In addition to the changes in GPS1, EAAT1, and EAAT3, we detected increased KIAA0302 protein expression in the DLPFC. This increase is difficult to interpret as it relates to glutamate transport because KIAA0302 is reported to interact only with EAAT4 (Jackson et al., 2001). Although both transcript and protein levels of KIAA0302 are highly expressed in the cortex, EAAT4 is expressed at very low levels, and is predominantly expressed in the cerebellum (Nagao et al., 1997; Lin et al., 1998). This anatomical mismatch suggests that KIAA0302 has other functions. KIAA0302 is a structural molecule involved in Golgi and vesicular membrane skeletons, binds to dynein and dynactin, and it has been implicated in vesicular trafficking along microtubules (Stankewich et al., 1998; Holleran et al., 2001; Jackson et al., 2001). Given the scarcity of EAAT4, it is likely that KIAA0302 serves structural, trafficking, or other roles in the prefrontal cortex.
We did not detect changes in transcript expression for any of the EAAT interacting proteins that we studied. This suggests that these molecules are not altered in schizophrenia at the mRNA level. We were unable to measure protein expression of JWA or ARHGEF11 with commercially available antibodies. It is therefore possible that, similar to GPS1 and KIAA0302, they are altered in schizophrenia at the level of protein, but not mRNA, expression.
Another point of interest from these data is that all significant changes were detected in the anterior cingulate but not the dorsolateral prefrontal cortex. Although the DLPFC has been a major focus of studies involving altered gene expression in schizophrenia, many other regions have also been implicated in this disease, and may have more robust changes. In a microarray study of multiple brain regions in schizophrenia, the anterior cingulate cortex had ~20 fold more altered genes than the dorsolateral prefrontal cortex. (Katsel et al., 2005) Thus, our findings are consistent with the hypothesis that the anterior cingulate cortex may be a particularly vulnerable site in the pathophysiology of schizophrenia.
There are several potential limitations of this study. One concern is the advanced age of the subjects. Disorder-specific alterations in gene expression could be masked by age effects on those genes. However, we have previously detected robust changes in glutamate receptor transcripts, proteins, and binding sites in a similar sample from the same brain bank, demonstrating significant changes in gene expression in older subjects (Smith et al., 2001a; Smith et al., 2001b; Clinton et al., 2003; Bruneau et al., 2005; Huerta et al., 2006). Sex effects may also be a confounding factor. In our entire sample, we found an increase in EAAT3 transcript expression in males compared to females in the ACC. However, EAAT3 expression was increased in schizophrenia compared to controls in both males and females when analyzed separately, suggesting that our diagnosis-related results are likely not attributable to sex differences.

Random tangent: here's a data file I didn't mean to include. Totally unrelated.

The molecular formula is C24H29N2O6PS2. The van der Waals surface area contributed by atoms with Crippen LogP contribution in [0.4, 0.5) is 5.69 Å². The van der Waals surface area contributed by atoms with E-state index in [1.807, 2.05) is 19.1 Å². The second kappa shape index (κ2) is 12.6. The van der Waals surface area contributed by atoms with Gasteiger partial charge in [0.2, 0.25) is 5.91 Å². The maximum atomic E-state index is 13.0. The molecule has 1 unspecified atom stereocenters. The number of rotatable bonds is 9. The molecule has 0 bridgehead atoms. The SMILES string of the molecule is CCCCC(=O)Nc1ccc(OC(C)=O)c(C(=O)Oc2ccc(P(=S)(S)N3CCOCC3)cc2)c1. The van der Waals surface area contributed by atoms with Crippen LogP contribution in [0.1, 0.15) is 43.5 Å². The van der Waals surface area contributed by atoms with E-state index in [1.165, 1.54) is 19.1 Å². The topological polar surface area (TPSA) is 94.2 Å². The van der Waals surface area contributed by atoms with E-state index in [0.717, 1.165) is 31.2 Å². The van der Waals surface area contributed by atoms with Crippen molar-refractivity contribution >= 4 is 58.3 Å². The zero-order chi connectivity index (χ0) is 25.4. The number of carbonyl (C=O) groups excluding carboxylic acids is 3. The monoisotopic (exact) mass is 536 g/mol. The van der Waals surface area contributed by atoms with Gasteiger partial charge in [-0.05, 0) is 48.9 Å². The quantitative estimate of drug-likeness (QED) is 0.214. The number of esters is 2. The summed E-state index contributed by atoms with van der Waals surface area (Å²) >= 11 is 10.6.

Another limitation of this study is the potential effects of treatment with antipsychotic medications (De Souza et al., 1999; Melone et al., 2001). We generally did not detect any differences in expression between medicated and unmedicated patients for any transcripts or proteins we found increased in schizophrenia with one exception. We detected increased JWA transcript expression in the ACC in medicated versus unmedicated subjects. These analyses, however, are underpowered. The increased JWA transcript expression in schizophrenia may therefore be due to either disease specific or medication specific effects. However, we did find increased EAAT3 protein expression in the ACC in unmedicated patients with schizophrenia, compared to control subjects, suggesting that our EAAT3 findings are not due to a medication effect.
Our results shed light on several aspects of glutamate cycling in schizophrenia. Increased GPS1 protein and decreased EAAT1 protein suggest decreased glutamate reuptake capacity in glia, leading to increased synaptic glutamate levels and synaptic spillover. The increase in EAAT3 expression might be compensatory to decreased glutamate reuptake by glia. This scenario suggests a state of increased basal synaptic glutamate levels in the prefrontal cortex in schizophrenia. It remains unclear how KIAA0302 fits into this model, as the transporter subtype it regulates is expressed at very low levels in the cortex. These findings have important implications for neuronal plasticity in schizophrenia, and provide new targets for the development of novel treatments for this illness.
Supported by MH53327 (JMW), MH78378 (DEB), and MH074016 (REM)